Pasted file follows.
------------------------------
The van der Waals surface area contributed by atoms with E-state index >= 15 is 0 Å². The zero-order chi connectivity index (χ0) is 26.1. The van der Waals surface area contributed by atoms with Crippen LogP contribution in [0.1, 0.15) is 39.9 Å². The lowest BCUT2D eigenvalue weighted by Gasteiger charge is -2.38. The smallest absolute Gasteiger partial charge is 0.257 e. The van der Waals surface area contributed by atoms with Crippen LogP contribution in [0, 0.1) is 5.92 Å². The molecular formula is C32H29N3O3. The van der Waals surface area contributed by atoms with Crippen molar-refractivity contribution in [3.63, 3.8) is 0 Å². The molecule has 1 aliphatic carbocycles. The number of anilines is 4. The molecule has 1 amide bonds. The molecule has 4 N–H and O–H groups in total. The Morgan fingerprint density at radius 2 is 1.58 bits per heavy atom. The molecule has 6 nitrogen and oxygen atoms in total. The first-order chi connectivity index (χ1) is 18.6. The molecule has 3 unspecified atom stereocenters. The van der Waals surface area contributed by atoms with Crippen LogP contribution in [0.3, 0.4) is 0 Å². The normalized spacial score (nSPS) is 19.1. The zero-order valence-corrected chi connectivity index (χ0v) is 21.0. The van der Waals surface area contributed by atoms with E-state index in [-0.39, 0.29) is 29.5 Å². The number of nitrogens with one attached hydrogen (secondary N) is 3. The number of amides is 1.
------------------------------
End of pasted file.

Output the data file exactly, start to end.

The van der Waals surface area contributed by atoms with E-state index >= 15 is 0 Å². The zero-order chi connectivity index (χ0) is 26.1. The van der Waals surface area contributed by atoms with Crippen LogP contribution in [0.1, 0.15) is 39.9 Å². The lowest BCUT2D eigenvalue weighted by Gasteiger charge is -2.38. The smallest absolute Gasteiger partial charge is 0.257 e. The van der Waals surface area contributed by atoms with Crippen LogP contribution in [0, 0.1) is 5.92 Å². The molecular formula is C32H29N3O3. The van der Waals surface area contributed by atoms with Crippen molar-refractivity contribution in [3.63, 3.8) is 0 Å². The molecule has 1 aliphatic carbocycles. The number of anilines is 4. The molecule has 1 amide bonds. The molecule has 4 N–H and O–H groups in total. The Morgan fingerprint density at radius 2 is 1.58 bits per heavy atom. The molecule has 6 nitrogen and oxygen atoms in total. The first-order chi connectivity index (χ1) is 18.6. The molecule has 3 unspecified atom stereocenters. The van der Waals surface area contributed by atoms with Crippen LogP contribution in [0.3, 0.4) is 0 Å². The normalized spacial score (nSPS) is 19.1. The zero-order valence-corrected chi connectivity index (χ0v) is 21.0. The van der Waals surface area contributed by atoms with E-state index in [-0.39, 0.29) is 29.5 Å². The number of nitrogens with one attached hydrogen (secondary N) is 3. The number of amides is 1.